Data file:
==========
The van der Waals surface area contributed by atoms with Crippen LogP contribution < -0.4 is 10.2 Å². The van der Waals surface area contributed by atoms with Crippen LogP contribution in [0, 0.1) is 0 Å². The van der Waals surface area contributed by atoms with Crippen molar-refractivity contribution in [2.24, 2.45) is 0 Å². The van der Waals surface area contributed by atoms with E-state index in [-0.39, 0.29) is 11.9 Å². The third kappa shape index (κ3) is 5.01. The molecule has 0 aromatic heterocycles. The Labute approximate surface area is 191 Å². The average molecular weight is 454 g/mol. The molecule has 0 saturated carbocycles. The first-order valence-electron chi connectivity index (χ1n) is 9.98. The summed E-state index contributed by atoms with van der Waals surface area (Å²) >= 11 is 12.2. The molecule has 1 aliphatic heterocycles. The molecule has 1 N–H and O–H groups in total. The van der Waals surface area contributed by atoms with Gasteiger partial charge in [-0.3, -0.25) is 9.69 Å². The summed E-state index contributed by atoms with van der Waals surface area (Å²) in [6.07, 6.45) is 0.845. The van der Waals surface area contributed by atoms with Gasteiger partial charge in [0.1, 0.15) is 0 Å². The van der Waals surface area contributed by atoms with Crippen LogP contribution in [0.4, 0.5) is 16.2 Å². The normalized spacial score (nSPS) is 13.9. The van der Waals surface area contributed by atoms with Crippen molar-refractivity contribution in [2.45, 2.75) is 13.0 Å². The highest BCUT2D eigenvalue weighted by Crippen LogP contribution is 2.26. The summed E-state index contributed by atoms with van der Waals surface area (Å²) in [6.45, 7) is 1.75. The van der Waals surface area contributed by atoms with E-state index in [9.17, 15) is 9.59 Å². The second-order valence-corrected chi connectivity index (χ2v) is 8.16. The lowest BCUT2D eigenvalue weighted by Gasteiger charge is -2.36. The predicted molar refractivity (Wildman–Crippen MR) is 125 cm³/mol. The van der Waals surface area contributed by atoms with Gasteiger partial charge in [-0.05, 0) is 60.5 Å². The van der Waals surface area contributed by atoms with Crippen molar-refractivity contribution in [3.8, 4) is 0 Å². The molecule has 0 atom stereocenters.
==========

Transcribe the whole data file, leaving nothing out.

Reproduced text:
The van der Waals surface area contributed by atoms with Crippen LogP contribution < -0.4 is 10.2 Å². The van der Waals surface area contributed by atoms with Crippen LogP contribution in [0, 0.1) is 0 Å². The van der Waals surface area contributed by atoms with Crippen molar-refractivity contribution in [2.24, 2.45) is 0 Å². The van der Waals surface area contributed by atoms with E-state index in [-0.39, 0.29) is 11.9 Å². The third kappa shape index (κ3) is 5.01. The molecule has 0 aromatic heterocycles. The Labute approximate surface area is 191 Å². The average molecular weight is 454 g/mol. The molecule has 0 saturated carbocycles. The first-order valence-electron chi connectivity index (χ1n) is 9.98. The summed E-state index contributed by atoms with van der Waals surface area (Å²) >= 11 is 12.2. The molecule has 1 aliphatic heterocycles. The molecule has 1 N–H and O–H groups in total. The van der Waals surface area contributed by atoms with Gasteiger partial charge in [-0.3, -0.25) is 9.69 Å². The summed E-state index contributed by atoms with van der Waals surface area (Å²) in [6.07, 6.45) is 0.845. The van der Waals surface area contributed by atoms with Gasteiger partial charge in [0.1, 0.15) is 0 Å². The van der Waals surface area contributed by atoms with Crippen LogP contribution in [0.4, 0.5) is 16.2 Å². The normalized spacial score (nSPS) is 13.9. The van der Waals surface area contributed by atoms with Crippen molar-refractivity contribution in [2.45, 2.75) is 13.0 Å². The highest BCUT2D eigenvalue weighted by Crippen LogP contribution is 2.26. The summed E-state index contributed by atoms with van der Waals surface area (Å²) in [6.45, 7) is 1.75. The van der Waals surface area contributed by atoms with E-state index in [9.17, 15) is 9.59 Å². The second-order valence-corrected chi connectivity index (χ2v) is 8.16. The lowest BCUT2D eigenvalue weighted by Gasteiger charge is -2.36. The predicted molar refractivity (Wildman–Crippen MR) is 125 cm³/mol. The van der Waals surface area contributed by atoms with Gasteiger partial charge in [-0.05, 0) is 60.5 Å². The van der Waals surface area contributed by atoms with Crippen molar-refractivity contribution in [3.8, 4) is 0 Å². The molecule has 0 atom stereocenters.